Tim Armstrong, CEO of AOL.com, fired an employee on a conference call as over 1,000 employees listened in. There was a media frenzy, and twitter blew up with angry hashtags. Oh, my. Did he cross the line? Or is it OK for the boss to yell at an employee? To fire him in front of other employees?
How about you? Have you ever pitched a fit at work or launched, “You’re fired!” with a red face and shower of spit? Is it OK to be a jerk of a boss? Do you have to be a jerk to be successful?
Perhaps it’s time to question what it means to be the boss…and what it takes to be a good one. We have been conditioned to equate being a boss with being a money-grubbing bully. It’s time to let go of this damaging management model.
Forget about being the boss. Embrace being a leader. Here are a few lessons from inspiring leaders…
Bring yourself to each moment.
George has presence. He is the owner and manager of a wholesale company. He is second generation, which matters because so often dad casts such a long shadow. George has earned his position in spite of his pedigree. When he walks through the office, there is a wave of energy that precedes him. People stand taller, and anticipate their moment of interaction. George stops and engages each one. He is present and interested in that person and what’s happening. The interactions are brief and sincere. “Great. I like your plan. Keep me posted. Thank you.” People want to be seen, and to know that they matter. Here-and-now interactions lend to an awesome culture and solid leadership.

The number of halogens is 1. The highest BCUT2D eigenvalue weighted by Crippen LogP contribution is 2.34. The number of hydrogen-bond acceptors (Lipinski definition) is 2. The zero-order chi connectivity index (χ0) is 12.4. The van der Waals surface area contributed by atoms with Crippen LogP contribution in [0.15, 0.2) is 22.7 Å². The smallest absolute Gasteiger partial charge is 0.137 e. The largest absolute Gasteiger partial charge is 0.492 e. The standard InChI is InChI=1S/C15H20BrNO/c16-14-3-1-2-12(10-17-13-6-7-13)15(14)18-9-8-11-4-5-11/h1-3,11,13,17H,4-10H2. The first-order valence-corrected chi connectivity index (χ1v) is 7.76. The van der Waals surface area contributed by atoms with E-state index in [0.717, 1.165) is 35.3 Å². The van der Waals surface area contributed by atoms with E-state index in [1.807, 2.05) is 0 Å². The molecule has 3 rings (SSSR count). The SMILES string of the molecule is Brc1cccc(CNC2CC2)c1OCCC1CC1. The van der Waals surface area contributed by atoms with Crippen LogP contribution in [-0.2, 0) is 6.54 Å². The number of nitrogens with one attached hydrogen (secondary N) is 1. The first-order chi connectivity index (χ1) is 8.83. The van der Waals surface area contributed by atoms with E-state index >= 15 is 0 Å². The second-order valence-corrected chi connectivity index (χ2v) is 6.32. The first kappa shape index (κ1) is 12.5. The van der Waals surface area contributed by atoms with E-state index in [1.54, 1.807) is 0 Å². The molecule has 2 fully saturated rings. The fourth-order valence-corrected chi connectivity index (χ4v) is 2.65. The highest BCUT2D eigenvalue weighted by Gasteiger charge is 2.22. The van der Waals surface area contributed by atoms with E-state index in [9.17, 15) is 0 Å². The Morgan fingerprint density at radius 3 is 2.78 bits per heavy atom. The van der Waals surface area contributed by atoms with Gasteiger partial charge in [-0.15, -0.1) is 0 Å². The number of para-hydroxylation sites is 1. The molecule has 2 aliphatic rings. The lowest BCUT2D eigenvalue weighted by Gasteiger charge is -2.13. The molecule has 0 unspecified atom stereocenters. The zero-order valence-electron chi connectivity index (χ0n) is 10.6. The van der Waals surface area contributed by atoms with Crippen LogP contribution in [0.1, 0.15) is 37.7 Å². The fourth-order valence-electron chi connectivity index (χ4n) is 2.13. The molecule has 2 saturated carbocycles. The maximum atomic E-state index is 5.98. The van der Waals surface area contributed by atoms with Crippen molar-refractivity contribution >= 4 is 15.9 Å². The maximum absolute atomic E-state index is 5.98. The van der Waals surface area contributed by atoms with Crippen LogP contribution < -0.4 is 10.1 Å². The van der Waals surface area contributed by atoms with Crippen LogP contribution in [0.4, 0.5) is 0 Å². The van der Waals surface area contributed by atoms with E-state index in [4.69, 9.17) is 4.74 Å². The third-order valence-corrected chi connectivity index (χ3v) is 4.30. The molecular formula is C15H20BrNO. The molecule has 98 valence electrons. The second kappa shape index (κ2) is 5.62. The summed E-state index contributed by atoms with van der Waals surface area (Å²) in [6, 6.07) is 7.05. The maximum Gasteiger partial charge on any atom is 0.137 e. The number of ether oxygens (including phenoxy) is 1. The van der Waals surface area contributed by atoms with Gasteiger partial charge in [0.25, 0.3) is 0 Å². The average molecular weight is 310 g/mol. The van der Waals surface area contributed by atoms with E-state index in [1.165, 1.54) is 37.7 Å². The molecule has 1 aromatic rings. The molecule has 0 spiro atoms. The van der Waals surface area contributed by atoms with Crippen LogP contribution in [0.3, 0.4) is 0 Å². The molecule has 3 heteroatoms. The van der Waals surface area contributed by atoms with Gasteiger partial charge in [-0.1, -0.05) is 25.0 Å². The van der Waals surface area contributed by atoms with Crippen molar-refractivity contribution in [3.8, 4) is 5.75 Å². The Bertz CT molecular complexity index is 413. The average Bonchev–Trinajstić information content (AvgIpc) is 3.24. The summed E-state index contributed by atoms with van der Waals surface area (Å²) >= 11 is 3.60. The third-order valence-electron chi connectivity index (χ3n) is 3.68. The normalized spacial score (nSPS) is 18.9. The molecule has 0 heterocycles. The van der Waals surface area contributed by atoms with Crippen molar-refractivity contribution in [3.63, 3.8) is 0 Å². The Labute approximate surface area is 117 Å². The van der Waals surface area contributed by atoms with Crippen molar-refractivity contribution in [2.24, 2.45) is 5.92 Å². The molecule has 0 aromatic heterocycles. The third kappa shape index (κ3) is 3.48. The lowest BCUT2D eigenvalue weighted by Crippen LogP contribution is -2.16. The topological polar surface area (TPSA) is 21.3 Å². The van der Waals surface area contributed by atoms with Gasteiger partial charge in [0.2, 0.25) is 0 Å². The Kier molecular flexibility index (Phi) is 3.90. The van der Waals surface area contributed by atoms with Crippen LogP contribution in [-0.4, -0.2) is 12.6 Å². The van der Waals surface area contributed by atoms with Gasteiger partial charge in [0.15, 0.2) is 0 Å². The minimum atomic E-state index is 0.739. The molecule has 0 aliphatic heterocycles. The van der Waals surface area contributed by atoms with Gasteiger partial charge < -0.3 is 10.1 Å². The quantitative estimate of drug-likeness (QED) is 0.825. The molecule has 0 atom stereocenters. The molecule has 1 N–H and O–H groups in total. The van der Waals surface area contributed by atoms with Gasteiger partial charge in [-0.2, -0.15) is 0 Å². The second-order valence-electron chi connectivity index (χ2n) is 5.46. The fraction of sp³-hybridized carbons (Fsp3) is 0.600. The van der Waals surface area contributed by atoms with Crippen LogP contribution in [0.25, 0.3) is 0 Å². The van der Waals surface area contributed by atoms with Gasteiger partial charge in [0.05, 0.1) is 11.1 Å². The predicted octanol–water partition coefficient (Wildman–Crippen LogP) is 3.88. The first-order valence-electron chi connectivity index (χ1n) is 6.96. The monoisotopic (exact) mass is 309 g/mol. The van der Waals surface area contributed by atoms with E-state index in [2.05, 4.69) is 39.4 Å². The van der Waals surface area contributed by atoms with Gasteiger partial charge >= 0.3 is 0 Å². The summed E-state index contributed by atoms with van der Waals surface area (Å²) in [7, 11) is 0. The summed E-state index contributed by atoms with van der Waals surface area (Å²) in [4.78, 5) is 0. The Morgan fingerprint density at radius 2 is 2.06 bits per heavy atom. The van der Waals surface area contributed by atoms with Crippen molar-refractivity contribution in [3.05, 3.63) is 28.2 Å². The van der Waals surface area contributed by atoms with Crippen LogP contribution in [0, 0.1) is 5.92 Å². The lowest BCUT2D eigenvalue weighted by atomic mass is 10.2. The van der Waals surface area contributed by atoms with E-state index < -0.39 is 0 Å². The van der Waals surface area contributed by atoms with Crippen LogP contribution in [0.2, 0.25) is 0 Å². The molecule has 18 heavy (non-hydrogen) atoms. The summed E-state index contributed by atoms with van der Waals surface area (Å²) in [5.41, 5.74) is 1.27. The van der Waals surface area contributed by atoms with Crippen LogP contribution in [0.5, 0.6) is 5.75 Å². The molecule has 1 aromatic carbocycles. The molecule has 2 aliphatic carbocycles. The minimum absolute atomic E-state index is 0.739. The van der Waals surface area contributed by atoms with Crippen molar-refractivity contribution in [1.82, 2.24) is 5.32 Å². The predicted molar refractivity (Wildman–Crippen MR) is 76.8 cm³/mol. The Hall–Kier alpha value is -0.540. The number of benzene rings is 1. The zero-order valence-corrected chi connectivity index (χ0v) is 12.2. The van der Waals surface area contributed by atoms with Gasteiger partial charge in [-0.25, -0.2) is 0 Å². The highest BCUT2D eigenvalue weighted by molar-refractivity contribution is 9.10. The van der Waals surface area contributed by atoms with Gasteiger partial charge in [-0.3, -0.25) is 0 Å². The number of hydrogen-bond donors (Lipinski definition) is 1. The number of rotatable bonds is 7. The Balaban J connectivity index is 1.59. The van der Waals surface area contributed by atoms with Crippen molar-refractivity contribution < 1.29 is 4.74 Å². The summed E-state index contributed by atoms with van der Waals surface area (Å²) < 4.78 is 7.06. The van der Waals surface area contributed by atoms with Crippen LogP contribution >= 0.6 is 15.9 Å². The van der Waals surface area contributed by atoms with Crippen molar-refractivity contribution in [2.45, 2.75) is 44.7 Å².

Book suggestion: The Power of Now, by Eckhart Tolle
Be willing to do what you ask them to do.
Santos got frustrated with the resistance to change as his company. His vision was clear…to him. Nobody else was getting it. Position by position, Santos put on the uniform and followed his new procedures. He tried them out, tweaked them and proved them. Then, he turned to the person in that position and said, “Jump in. The water’s fine.” His team knows that Santos is not a lead-from-behind kind of guy, and the company culture oozes trust and respect.
Book suggestion: Endurance, by Alfred Lansing
Give them some rein.
Once, I watched Jim green-light a decision by one of his managers that had, I thought, a less than 20% chance of being successful. “Um, are you setting that guy up to fail,” I challenged. Jim is a former military man, and I had him pegged for more of a micromanager, too. Jim replied, “What he is suggesting may not work. It might, though. Either way, I can live with it. If it turns out it was a poor decision, well, then we will know. You take a manager’s power away (as well as all the fun) when you tell him how to do everything.” I love this plan- execute- debrief approach to management.
How about you? Leadership development is lifelong journey. Tune into your own authentic leadership.